Cyber Security in Thailand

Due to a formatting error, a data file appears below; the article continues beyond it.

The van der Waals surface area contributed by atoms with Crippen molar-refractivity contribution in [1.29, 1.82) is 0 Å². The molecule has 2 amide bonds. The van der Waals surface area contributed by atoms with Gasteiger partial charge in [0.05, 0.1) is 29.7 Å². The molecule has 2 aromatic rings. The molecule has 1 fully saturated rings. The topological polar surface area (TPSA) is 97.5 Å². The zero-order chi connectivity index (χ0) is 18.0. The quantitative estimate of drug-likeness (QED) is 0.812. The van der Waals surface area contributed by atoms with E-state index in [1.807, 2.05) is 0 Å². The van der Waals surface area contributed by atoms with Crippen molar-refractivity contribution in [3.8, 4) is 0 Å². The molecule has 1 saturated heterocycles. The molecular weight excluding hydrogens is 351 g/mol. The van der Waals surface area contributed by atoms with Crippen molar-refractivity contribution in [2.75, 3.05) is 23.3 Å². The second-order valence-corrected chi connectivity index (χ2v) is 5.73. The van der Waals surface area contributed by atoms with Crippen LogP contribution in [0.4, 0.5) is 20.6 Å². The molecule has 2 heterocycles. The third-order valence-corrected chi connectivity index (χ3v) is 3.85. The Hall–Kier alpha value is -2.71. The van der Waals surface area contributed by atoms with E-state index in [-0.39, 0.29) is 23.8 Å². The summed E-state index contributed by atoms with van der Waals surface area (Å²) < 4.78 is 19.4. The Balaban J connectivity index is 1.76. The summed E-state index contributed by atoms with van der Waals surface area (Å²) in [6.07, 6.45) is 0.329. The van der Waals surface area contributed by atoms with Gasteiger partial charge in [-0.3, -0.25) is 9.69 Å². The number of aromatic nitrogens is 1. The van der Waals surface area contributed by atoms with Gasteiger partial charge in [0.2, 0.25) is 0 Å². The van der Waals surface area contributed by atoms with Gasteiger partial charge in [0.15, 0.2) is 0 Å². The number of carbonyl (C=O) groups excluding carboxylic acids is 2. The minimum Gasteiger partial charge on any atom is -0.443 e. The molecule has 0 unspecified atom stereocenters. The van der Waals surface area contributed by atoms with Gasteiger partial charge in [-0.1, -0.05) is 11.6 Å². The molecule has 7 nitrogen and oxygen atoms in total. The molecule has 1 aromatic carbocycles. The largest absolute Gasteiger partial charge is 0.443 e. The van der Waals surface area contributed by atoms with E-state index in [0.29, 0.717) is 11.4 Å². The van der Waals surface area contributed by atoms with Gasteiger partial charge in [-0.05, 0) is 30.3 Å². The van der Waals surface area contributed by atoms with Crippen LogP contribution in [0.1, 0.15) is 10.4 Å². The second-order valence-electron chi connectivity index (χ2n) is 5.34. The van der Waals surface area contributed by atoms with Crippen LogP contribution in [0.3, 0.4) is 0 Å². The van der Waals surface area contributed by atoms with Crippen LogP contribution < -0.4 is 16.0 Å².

Is it unlawful in this jurisdiction to access third party data without authorisation? Is it unlawful to store data which has been accessed without authority? It is illegal in Thailand to access third party computer data without authorisation according to the Act on Commission Offences Relating to Computer B.E. 2550 (2007) (the “Computer Crime Act”) provided that there is a specific access prevention measure in place. The penalty is imprisonment and/or a fine. The Thai government has recently initiated a digital economy plan in order to promote IT business and the digital environment in Thailand. One of the draft Bills under the digital economy plan is the Computer Crime Amendment Bill. There are certain revisions to the Computer Crime Act, e.g. if the computer data which is accessed without authorisation relates to national security, public security, national economic stability, or public service, the punishment is more severe. Nonetheless, as the Bill was recently approved in principle by the Cabinet in January 2015 and is currently under the consideration of the Council of State, it is subject to change. Therefore, it remains to be seen whether the Bill will be passed in this form. Currently, there is no specific regulation prohibiting storing computer data which has been accessed without authority per se under the Computer Crime Act. Nonetheless, the storing of such data will be deemed as having in your possession an article which has been obtained through illegal means. The data is then subject to search, seizure, and/or detention by the competent officials under court order. Please see further details of the legal search, seizure, and/or detention mechanism in the following section. Is there a legal mechanism whereby you can seek access to or retrieve the copy of data which has been accessed without authority? Is there a legal mechanism that enables you find out information about who may have accessed your data without authority and/or how it was used? If data owners can identify who accessed their data without authority and/or illegally, it is possible to apply for a search, seizure, and/or detention warrant under Thai law. However, there are criteria which must be met in order to apply for a search, seizure, and/or detention warrant. Nonetheless, the final decision rests with the court whether to grant a search, seizure, and/or detention warrant. Practically, there must be a strong prima facie case against the defendant(s) in order for the court to issue a search, seizure, and/or detention warrant. For the benefit of an investigation, in the event that there is reasonable grounds to believe that there is perpetration of an offence under the Computer Crime Act, (e.g. unauthorised access of computer data with a specific access prevention measure in place), the competent official under the Act shall have certain authority, among others, only as necessary to identify the person who has committed the offence and/or how the data was used. For example, to inspect or access computer data which may be used as evidence on a necessity basis. Is there any restriction on the use that can be made of the information or documentation obtained regarding a data breach incident using a legal process? In the event that a data breach incident is identified and the applicant asks for an investigation to be conducted by the competent officials under the Computer Crime Act, there are certain restrictions on the use of the information or documentation obtained from the investigation. For example, the competent officials are obliged by the law not to disclose or deliver to others the computer data, computer traffic data or data of the users acquired under the investigation. Is it possible to maintain confidentiality in relation to the legal steps necessary to get access to the data or information? The investigation and gathering of evidence by the competent officials under the Computer Crime Act, (e.g. getting access to the data or confidential information), is generally confidential. There is no public statement announcing such investigations. The competent officials are also obliged by the law not to disclose or deliver to others the computer data, computer traffic data or data of the users acquired under the investigation. Also, if any person happens to obtain such data from the relevant competent official, he/she is prohibited by law from disclosing such data to others. If it is later determined that proceedings should be commenced in another jurisdiction (for example, the perpetrator is found to reside there), can you stop the proceedings in this jurisdiction in such a way that you are not prevented from commencing proceedings on the same issue as a result of the application of res judicata, double jeopardy or some other similar principle? It is possible to stop the proceedings in Thailand on the basis that the proceedings are not yet final. This will not prevent the plaintiff from commencing proceedings on the same issue in another jurisdiction. Nonetheless, it will also depend on the law of that other jurisdiction whether the case which has already been conducted in Thailand, even though it is not yet final, will be able to be tried again in that jurisdiction. Is there an obligation in your jurisdiction to hold personal information securely? Yes. There are certain security regulations and obligations in Thailand to protect personal information from misuse, interference and loss and from unauthorised access, modification and disclosure. For example, telecommunication operators must provide security measures for personal information both technically and provide security within the organisation of the telecommunications operators. Also, the levels of security measure obligations are more stringent if such personal information is sensitive, e.g. certain personal information as provided in banking and financial institution regulations. Does the law in your jurisdiction restrict or place conditions on the transfer of personal or other information to other foreign jurisdictions? Yes. There are certain sector specific regulations restricting the transfer of information overseas. For example, the credit bureau is prohibited from transferring credit data to foreign jurisdictions. Also, the Personal Data Protection Bill, which was one of the Bills approved in principle by the Cabinet in January 2015 under the government’s digital economy plan, specifies certain restrictions on the transfer of personal data overseas. That is, the transfer shall be in accordance with the rules prescribed by the Personal  Data Protection Committee regarding the protection of personal data sent or transferred abroad, unless certain exceptions apply. Nonetheless, as the Bill is currently under the consideration of the Council of State, it is subject to change. Therefore, it remains to be seen whether the Bill will be passed in this form. Is there a generally applicable obligation to notify data subjects of a data breach in your Jurisdiction? While there is currently no consolidated general data protection law to require notifying the data subject of data breach in Thailand, there are certain sector specific regulations imposing such obligations. For example, telecommunications operators must notify data subjects of the breach without delay. Also, the Personal Data Protection Bill contains an obligation to notify data subjects immediately of any breach of personal data and the remedial plan for the damage arising from such breach of personal data. Again, as the Bill is currently under the consideration of the Council of State, it is subject to change. Therefore, it remains to be seen whether the Bill will be passed in this form. Is there a generally applicable obligation to notify the authorities of a data breach in your jurisdiction? While there is currently no consolidated general data protection law to require notifying the authorities of a data breach in Thailand, the Personal Data Protection Bill contains an obligation to notify the Personal Data Protection Committee of certain details of such a breach, in the event that the breach affects people in a number exceeding that as prescribed by the Personal Data Protection Committee. Nonetheless, it remains to be seen whether the Bill will be passed in this form. Are there sector specific mandatory data breach notification obligations in your jurisdiction? Yes. As mentioned above, there are certain sector specific mandatory data breach notification obligations in Thailand in connection with electronic payment service providers, telecommunications operators, and the credit bureau.